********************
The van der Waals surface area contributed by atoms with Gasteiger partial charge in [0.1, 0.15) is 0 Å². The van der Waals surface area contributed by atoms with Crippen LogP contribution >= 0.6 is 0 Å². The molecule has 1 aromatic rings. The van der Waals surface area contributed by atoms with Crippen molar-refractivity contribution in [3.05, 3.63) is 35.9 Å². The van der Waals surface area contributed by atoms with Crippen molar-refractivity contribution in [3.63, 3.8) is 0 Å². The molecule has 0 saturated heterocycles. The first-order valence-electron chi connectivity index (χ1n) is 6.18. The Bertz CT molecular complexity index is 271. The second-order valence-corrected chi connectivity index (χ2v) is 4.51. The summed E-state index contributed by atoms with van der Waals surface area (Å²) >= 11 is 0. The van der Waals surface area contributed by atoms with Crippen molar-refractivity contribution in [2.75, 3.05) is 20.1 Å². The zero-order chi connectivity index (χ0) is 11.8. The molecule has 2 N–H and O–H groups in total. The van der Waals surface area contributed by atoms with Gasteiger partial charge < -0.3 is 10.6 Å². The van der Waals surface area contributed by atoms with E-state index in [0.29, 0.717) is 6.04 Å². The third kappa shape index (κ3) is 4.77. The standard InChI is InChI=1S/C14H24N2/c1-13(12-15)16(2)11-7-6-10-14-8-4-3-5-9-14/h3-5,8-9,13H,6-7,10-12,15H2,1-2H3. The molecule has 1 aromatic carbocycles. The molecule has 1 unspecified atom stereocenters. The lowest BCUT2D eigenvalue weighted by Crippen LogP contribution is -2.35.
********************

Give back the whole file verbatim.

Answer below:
The van der Waals surface area contributed by atoms with Gasteiger partial charge in [0.1, 0.15) is 0 Å². The van der Waals surface area contributed by atoms with Crippen LogP contribution >= 0.6 is 0 Å². The molecule has 1 aromatic rings. The van der Waals surface area contributed by atoms with Crippen molar-refractivity contribution in [3.05, 3.63) is 35.9 Å². The van der Waals surface area contributed by atoms with Crippen molar-refractivity contribution in [3.63, 3.8) is 0 Å². The molecule has 0 saturated heterocycles. The first-order valence-electron chi connectivity index (χ1n) is 6.18. The Bertz CT molecular complexity index is 271. The second-order valence-corrected chi connectivity index (χ2v) is 4.51. The summed E-state index contributed by atoms with van der Waals surface area (Å²) >= 11 is 0. The van der Waals surface area contributed by atoms with Crippen molar-refractivity contribution in [2.75, 3.05) is 20.1 Å². The zero-order chi connectivity index (χ0) is 11.8. The molecule has 2 N–H and O–H groups in total. The van der Waals surface area contributed by atoms with Gasteiger partial charge < -0.3 is 10.6 Å². The van der Waals surface area contributed by atoms with E-state index in [0.29, 0.717) is 6.04 Å². The third kappa shape index (κ3) is 4.77. The standard InChI is InChI=1S/C14H24N2/c1-13(12-15)16(2)11-7-6-10-14-8-4-3-5-9-14/h3-5,8-9,13H,6-7,10-12,15H2,1-2H3. The molecule has 1 aromatic carbocycles. The molecule has 1 unspecified atom stereocenters. The lowest BCUT2D eigenvalue weighted by Crippen LogP contribution is -2.35.